Talking Steel Guitar – Pete Drake’s “Forever”

Legendary pedal steel guitarist Pete Drake demonstrates ‘talking steel guitar’ on a magically real clip. Thanks to the superb culture blog, Naturalismo. (The album track for Forever is available there.)

excerpt, interview with Douglas Green, Guitar Player, unknown date

How did your “Talking Guitar” thing come about?

Well, everybody wanted this style of mine, but I sort of got tired of it. I’d say, “Hey, let me try and come up with something new,” and they’d say, “Naw, I want you to do what you did on So-and-so’s record.” Now, I’d been trying to make something for people who couldn’t talk, who’d lost their voice. I had some neighbors who were deaf and dumb, and I thought it would be nice if they could talk. So I saw this old Kay Kayser movie, and Alvino Rey was playing the talking guitar. I thought, “Man, if he can make a guitar talk, surely I can make people talk.” So I worked on it for about five years, and it was so simple that I went all around it, you know, like we usually do.

How did the talking guitar work?

You play the notes on the guitar and it goes through the amplifier. I have a driver system so that you disconnect the speakers and the sound goes through the driver into a plastic tube. You put the tube in the side of your mouth then form the words with your mouth as you play them. You don’t actually say a word: The guitar is your vocal chords, and your mouth is the amplifier. It’s amplified by a microphone.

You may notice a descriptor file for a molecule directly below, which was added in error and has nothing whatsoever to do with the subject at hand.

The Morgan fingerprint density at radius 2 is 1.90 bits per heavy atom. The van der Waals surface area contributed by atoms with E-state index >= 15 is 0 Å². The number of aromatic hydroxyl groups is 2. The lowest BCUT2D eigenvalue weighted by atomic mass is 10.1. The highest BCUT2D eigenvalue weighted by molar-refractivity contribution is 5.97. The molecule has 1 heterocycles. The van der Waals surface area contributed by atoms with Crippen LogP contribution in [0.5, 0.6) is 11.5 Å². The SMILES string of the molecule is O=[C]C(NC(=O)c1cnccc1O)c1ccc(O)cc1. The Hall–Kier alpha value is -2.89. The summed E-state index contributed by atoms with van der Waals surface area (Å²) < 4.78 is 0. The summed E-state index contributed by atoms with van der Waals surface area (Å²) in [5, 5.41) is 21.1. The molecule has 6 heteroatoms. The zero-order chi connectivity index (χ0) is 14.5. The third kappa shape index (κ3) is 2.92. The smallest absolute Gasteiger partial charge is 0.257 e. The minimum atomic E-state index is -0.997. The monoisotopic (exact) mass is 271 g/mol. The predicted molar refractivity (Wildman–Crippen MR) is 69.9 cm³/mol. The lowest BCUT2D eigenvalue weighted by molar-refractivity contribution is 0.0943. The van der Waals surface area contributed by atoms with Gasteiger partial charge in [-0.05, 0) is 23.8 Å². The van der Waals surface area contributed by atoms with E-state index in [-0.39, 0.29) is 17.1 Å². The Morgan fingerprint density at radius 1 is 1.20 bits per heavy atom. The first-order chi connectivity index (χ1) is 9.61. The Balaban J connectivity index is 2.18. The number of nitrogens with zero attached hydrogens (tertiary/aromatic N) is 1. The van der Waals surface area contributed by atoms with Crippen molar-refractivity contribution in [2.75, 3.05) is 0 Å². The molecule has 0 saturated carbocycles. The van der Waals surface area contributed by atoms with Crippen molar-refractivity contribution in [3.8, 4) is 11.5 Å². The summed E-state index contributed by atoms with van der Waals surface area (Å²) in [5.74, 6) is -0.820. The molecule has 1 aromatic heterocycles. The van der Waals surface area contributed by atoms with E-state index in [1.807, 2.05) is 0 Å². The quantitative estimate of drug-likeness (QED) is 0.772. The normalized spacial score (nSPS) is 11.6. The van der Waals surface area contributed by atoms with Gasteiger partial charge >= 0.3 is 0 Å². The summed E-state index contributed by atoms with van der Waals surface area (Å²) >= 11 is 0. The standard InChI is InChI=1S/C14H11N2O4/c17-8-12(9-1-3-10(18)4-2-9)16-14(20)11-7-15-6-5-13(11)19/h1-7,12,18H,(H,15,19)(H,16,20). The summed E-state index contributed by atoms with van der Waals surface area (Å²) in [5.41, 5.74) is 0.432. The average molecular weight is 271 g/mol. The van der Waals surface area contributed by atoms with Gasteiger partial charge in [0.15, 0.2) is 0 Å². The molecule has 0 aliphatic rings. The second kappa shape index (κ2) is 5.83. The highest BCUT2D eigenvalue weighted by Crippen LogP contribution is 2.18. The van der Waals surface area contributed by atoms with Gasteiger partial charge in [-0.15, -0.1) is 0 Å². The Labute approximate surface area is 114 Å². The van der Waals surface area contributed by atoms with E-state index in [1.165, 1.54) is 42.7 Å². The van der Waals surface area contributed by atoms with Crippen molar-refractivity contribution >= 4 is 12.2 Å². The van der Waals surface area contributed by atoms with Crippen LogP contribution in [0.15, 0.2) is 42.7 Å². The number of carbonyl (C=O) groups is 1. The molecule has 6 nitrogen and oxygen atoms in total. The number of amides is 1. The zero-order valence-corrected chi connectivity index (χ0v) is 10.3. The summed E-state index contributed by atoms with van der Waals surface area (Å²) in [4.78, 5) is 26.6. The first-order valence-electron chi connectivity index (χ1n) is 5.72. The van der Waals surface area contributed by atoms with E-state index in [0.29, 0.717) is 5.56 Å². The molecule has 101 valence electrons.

When did you first use it on records?

With Roger Miller. He had a record called “Lock, Stock And Teardrops,” on RCA Victor, but it didn’t hit. Then I used it on Jim Reeves’ “I’ve Enjoyed As Much Of This As I Can Stand.” I really thought I’d used the gimmick up by the time Shelby Singleton and Jerry Kennedy of Mercury Records wanted to record me. I had already recorded for Starday [a Mercury label] some straight steel things like “For Pete’s Sake,” but I went ahead and cut a song called “Forever” on the talking thing. It came out, and for about two months didn’t do a thing; then, all of a sudden, it cut loose and sold a million. So then I was known as the “Talking Steel Guitar Man,” and did several albums for Smash, which is a subsidiary of Mercury.

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